John Loughrie, fan of Margaret Thatcher on the steps of St Paul’s Cathedral.
Love her or loathe her, the funeral of Baroness Thatcher was an extraordinary occasion. The streets were packed with thousands of people who gathered to watch her final journey from the Houses of Parliament to St Clement Dane’s and on to St Paul’s Cathedral for the service attended by over 2000 people. Joint military forces lined the route and accompanied the coffin for the biggest funeral for a political leader since Winston Churchill. HRH The Queen even broke with Royal Protocol to attend the event with The Duke of Edinburgh.
Dress code was ‘Full day ceremonial without swords’ (except for Roger Gifford, The Lord Mayor of London who entered the Cathedral carrying a ceremonial mourning sword dating from the 1500s – a big day for our Lord Mayor!). ‘Morning dress or dark suit’ for the men and for the ladies ‘day dress with hat’. David Cameron still making a point of not being seen in tails and his wife Samantha wore a hat!
St Paul’s Cathedral.
Crowds lined the street, people poured out of their offices and I found myself watching the latecomers enter the cathedral from Paternoster Square leaving the ‘money shots’ to the press photographers. Joan Collins OBE (nearly 80!), Sir David Frost, Kt. OBE, Sir Norman Foster OM, ‘captains of industry’, ageing politicians once so familiar, Rolls Royces, bear skins, Chelsea Pensioners, bands playing, bells ringing… and the ‘after party’ back at the Guildhall.
Vantage points on roofs and security barriers.
The Band of the Welsh Guards.
The Royal Navy representing the ships deployed to The Falklands.
The muffled drums of The Royal Marines.
The Welsh Guards (note 5 buttons on the uniform).
The Royal Navy.
Protestors making a stand by turning their back to the procession – wearing red ribbon to indicate that they are not mourning the passing of Baroness Thatcher.
Security barrier providing another vantage point.
Border terrier. Shoes to the left belonging to a Falklands veteran.
Members of the public watching the congregation leaving St Paul’s from the side entrance. Everyone’s a photographer!
Parliamentary staff. Clerk of the House of The House of Commons Sir Robert James Rogers (also an organist), The Lord Speaker Baroness de Souza and Clerk of the Parliaments David Beamish (became Clerk in the House of Lords in 1974).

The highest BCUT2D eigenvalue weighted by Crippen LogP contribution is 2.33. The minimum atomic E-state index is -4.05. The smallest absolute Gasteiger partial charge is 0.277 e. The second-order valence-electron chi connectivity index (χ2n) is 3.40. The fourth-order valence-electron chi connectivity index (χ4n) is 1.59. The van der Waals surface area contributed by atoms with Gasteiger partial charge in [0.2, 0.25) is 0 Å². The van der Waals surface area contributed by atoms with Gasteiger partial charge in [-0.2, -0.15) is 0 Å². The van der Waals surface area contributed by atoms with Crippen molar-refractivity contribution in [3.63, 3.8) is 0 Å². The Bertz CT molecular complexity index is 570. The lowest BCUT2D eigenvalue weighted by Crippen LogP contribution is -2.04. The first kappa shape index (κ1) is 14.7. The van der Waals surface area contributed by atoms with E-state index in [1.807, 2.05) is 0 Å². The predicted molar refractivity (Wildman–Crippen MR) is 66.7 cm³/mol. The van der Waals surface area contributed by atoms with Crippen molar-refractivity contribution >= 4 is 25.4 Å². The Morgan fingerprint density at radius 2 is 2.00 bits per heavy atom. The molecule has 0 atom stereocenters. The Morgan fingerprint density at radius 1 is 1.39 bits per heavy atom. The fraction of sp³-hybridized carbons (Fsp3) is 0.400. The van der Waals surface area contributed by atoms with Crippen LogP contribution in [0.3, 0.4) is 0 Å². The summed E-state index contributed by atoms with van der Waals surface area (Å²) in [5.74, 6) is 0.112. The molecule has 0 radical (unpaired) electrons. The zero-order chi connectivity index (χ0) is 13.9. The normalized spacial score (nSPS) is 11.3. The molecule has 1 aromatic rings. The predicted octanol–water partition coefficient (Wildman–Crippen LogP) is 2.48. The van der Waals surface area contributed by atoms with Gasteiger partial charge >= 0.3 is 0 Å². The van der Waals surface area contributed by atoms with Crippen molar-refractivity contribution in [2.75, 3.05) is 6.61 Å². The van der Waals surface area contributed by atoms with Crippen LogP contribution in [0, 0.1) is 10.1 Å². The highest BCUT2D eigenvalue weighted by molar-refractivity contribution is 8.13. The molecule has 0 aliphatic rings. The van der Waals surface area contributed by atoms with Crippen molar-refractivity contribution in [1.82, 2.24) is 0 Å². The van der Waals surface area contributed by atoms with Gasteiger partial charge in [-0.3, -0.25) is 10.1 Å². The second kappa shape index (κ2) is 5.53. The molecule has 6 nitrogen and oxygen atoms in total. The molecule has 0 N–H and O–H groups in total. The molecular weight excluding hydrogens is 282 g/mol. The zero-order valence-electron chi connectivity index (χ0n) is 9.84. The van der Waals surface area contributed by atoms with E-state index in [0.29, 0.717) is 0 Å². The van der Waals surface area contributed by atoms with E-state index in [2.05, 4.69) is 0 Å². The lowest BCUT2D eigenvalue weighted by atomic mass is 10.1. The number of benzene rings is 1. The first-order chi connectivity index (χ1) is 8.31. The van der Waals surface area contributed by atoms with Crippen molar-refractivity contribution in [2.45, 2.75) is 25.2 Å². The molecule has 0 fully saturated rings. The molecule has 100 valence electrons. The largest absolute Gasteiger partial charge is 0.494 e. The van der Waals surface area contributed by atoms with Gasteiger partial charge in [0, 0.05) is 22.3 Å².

Margaret Thatcher was a great supporter of The Chelsea Pensioners who formed a funeral guard of honour on the steps of St Paul’s.
Guests including Sir Terry Wogan KBE, DL and Lord Lloyd Webber Kt exit the Cathedral.
Top hats optional with morning dress.
Lord Hestletine , CH, PC who served in Margaret Thatcher’s Cabinet for seven years. He is now 80 years old.
Former leader of the Liberal Democrats, Sir Paddy Ashdown KCMG, KBE, PC greeting the crowds.
Banner reads ‘Margaret Thatcher. She put the Great back into Britain’.
‘Section 28. Shame on You’, referring to a controversial amendment to the 1986 government act stating that a local authority “shall not intentionally promote homosexuality or publish material with the intention of promoting homosexuality” or “promote the teaching in any maintained school of the acceptability of homosexuality as a pretended family relationship”
‘Save the Children’
‘I Love Maggie’ sweatshirt.
After the service, funeral goers repaired to The Guildhall for a reception to honour her memory.
The Guildhall, home of the City of London.
Guests leaving the Guildhall reception (background car belongs to the Mayor of Westminster).
Gerald Ronson CBE (business tycoon and philanthropist) and wife, Dame Gail Ronson.
Health Secretary, Jeremy Hunt MP and wife Lucia leaving the Guildhall. Jeremy is apparently very keen on dancing the lambada.
Lord Black, PC, OC, KSCG (former newspaper publisher, author), and Barbara Amiel.
Dorothy Hughes, 85 (the first lady to be admitted as a Chelsea Pensioner in 2009) formed part of the guard of honour for the service at St Paul’s.
Lady Mayor of Grantham. Went to the same school as Baroness Thatcher. The Grantham Museum which is normally shut on Wednesdays opened its door for a screening of the funeral.
The Company of Pikemen and Musketeers outside The Guildhall.
About turn for the Company of Pikemen and Musketeers as they head back to the Honourable Artillery Company.
Check the Musketeer on the right…